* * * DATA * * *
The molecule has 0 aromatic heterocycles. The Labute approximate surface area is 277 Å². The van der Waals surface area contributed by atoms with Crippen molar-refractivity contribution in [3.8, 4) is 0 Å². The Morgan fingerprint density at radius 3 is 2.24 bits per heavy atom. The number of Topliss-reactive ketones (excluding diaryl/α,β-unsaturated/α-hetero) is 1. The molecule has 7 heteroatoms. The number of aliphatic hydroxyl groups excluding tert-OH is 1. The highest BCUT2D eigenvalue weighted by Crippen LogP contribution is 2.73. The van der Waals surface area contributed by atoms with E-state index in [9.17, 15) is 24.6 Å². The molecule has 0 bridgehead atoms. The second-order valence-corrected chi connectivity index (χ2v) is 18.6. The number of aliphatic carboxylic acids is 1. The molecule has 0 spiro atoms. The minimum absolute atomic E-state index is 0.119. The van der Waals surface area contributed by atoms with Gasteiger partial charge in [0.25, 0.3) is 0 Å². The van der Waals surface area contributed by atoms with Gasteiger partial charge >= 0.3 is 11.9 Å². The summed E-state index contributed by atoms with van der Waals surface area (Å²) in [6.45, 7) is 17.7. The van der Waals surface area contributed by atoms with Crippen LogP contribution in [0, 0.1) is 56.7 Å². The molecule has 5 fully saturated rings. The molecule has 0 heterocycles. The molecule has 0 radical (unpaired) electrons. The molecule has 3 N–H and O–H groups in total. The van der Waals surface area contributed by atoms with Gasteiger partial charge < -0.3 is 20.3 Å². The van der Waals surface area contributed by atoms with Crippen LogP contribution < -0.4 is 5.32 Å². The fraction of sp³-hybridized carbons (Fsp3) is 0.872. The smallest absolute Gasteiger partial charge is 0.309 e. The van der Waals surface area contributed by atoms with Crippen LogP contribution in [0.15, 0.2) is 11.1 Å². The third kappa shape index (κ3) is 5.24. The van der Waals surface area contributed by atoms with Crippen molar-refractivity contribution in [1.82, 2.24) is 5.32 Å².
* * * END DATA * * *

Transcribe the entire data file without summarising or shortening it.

The molecule has 0 aromatic heterocycles. The Labute approximate surface area is 277 Å². The van der Waals surface area contributed by atoms with Crippen molar-refractivity contribution in [3.8, 4) is 0 Å². The Morgan fingerprint density at radius 3 is 2.24 bits per heavy atom. The number of Topliss-reactive ketones (excluding diaryl/α,β-unsaturated/α-hetero) is 1. The molecule has 7 heteroatoms. The number of aliphatic hydroxyl groups excluding tert-OH is 1. The highest BCUT2D eigenvalue weighted by Crippen LogP contribution is 2.73. The van der Waals surface area contributed by atoms with E-state index in [9.17, 15) is 24.6 Å². The molecule has 0 bridgehead atoms. The second-order valence-corrected chi connectivity index (χ2v) is 18.6. The number of aliphatic carboxylic acids is 1. The molecule has 0 spiro atoms. The minimum absolute atomic E-state index is 0.119. The van der Waals surface area contributed by atoms with Gasteiger partial charge in [0.25, 0.3) is 0 Å². The van der Waals surface area contributed by atoms with Gasteiger partial charge >= 0.3 is 11.9 Å². The summed E-state index contributed by atoms with van der Waals surface area (Å²) in [6.45, 7) is 17.7. The van der Waals surface area contributed by atoms with Crippen LogP contribution in [0, 0.1) is 56.7 Å². The molecule has 5 fully saturated rings. The molecule has 0 heterocycles. The molecule has 0 radical (unpaired) electrons. The molecule has 3 N–H and O–H groups in total. The van der Waals surface area contributed by atoms with Gasteiger partial charge < -0.3 is 20.3 Å². The van der Waals surface area contributed by atoms with Crippen LogP contribution < -0.4 is 5.32 Å². The fraction of sp³-hybridized carbons (Fsp3) is 0.872. The smallest absolute Gasteiger partial charge is 0.309 e. The van der Waals surface area contributed by atoms with Crippen LogP contribution in [0.15, 0.2) is 11.1 Å². The third kappa shape index (κ3) is 5.24. The van der Waals surface area contributed by atoms with Crippen molar-refractivity contribution in [1.82, 2.24) is 5.32 Å².